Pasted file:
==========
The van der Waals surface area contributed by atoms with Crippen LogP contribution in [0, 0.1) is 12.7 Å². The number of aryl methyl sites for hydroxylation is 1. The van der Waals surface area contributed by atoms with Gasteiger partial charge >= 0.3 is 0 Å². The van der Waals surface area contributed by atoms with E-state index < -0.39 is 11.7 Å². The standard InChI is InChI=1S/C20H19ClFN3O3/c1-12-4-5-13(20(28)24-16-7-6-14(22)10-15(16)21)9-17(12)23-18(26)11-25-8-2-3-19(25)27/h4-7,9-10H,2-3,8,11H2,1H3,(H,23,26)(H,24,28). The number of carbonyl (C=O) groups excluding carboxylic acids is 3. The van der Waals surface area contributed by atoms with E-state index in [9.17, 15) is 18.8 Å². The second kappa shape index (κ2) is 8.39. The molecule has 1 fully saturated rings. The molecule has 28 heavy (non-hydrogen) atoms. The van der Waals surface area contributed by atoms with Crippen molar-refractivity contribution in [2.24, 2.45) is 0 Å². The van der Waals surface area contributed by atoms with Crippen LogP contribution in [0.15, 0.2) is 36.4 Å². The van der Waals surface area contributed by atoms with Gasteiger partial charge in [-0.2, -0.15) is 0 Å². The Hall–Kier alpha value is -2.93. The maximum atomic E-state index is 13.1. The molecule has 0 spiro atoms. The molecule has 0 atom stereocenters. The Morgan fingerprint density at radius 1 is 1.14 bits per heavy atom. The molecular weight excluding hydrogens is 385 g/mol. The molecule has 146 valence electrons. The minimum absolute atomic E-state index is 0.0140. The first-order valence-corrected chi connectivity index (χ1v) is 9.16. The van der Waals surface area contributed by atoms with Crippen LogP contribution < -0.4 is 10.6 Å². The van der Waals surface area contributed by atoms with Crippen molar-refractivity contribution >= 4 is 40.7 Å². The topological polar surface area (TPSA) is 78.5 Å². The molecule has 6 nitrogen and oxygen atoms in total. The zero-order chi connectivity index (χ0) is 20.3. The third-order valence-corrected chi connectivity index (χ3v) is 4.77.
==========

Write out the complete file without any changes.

The van der Waals surface area contributed by atoms with Crippen LogP contribution in [0, 0.1) is 12.7 Å². The number of aryl methyl sites for hydroxylation is 1. The van der Waals surface area contributed by atoms with Gasteiger partial charge >= 0.3 is 0 Å². The van der Waals surface area contributed by atoms with E-state index < -0.39 is 11.7 Å². The standard InChI is InChI=1S/C20H19ClFN3O3/c1-12-4-5-13(20(28)24-16-7-6-14(22)10-15(16)21)9-17(12)23-18(26)11-25-8-2-3-19(25)27/h4-7,9-10H,2-3,8,11H2,1H3,(H,23,26)(H,24,28). The number of carbonyl (C=O) groups excluding carboxylic acids is 3. The van der Waals surface area contributed by atoms with E-state index in [9.17, 15) is 18.8 Å². The second kappa shape index (κ2) is 8.39. The molecule has 1 fully saturated rings. The molecule has 28 heavy (non-hydrogen) atoms. The van der Waals surface area contributed by atoms with Crippen molar-refractivity contribution in [2.24, 2.45) is 0 Å². The van der Waals surface area contributed by atoms with Crippen LogP contribution in [0.15, 0.2) is 36.4 Å². The van der Waals surface area contributed by atoms with Gasteiger partial charge in [-0.2, -0.15) is 0 Å². The Hall–Kier alpha value is -2.93. The maximum atomic E-state index is 13.1. The molecule has 0 spiro atoms. The molecule has 0 atom stereocenters. The Morgan fingerprint density at radius 1 is 1.14 bits per heavy atom. The molecular weight excluding hydrogens is 385 g/mol. The molecule has 146 valence electrons. The minimum absolute atomic E-state index is 0.0140. The first-order valence-corrected chi connectivity index (χ1v) is 9.16. The van der Waals surface area contributed by atoms with Crippen LogP contribution < -0.4 is 10.6 Å². The van der Waals surface area contributed by atoms with Crippen molar-refractivity contribution >= 4 is 40.7 Å². The topological polar surface area (TPSA) is 78.5 Å². The molecule has 6 nitrogen and oxygen atoms in total. The zero-order chi connectivity index (χ0) is 20.3. The third-order valence-corrected chi connectivity index (χ3v) is 4.77.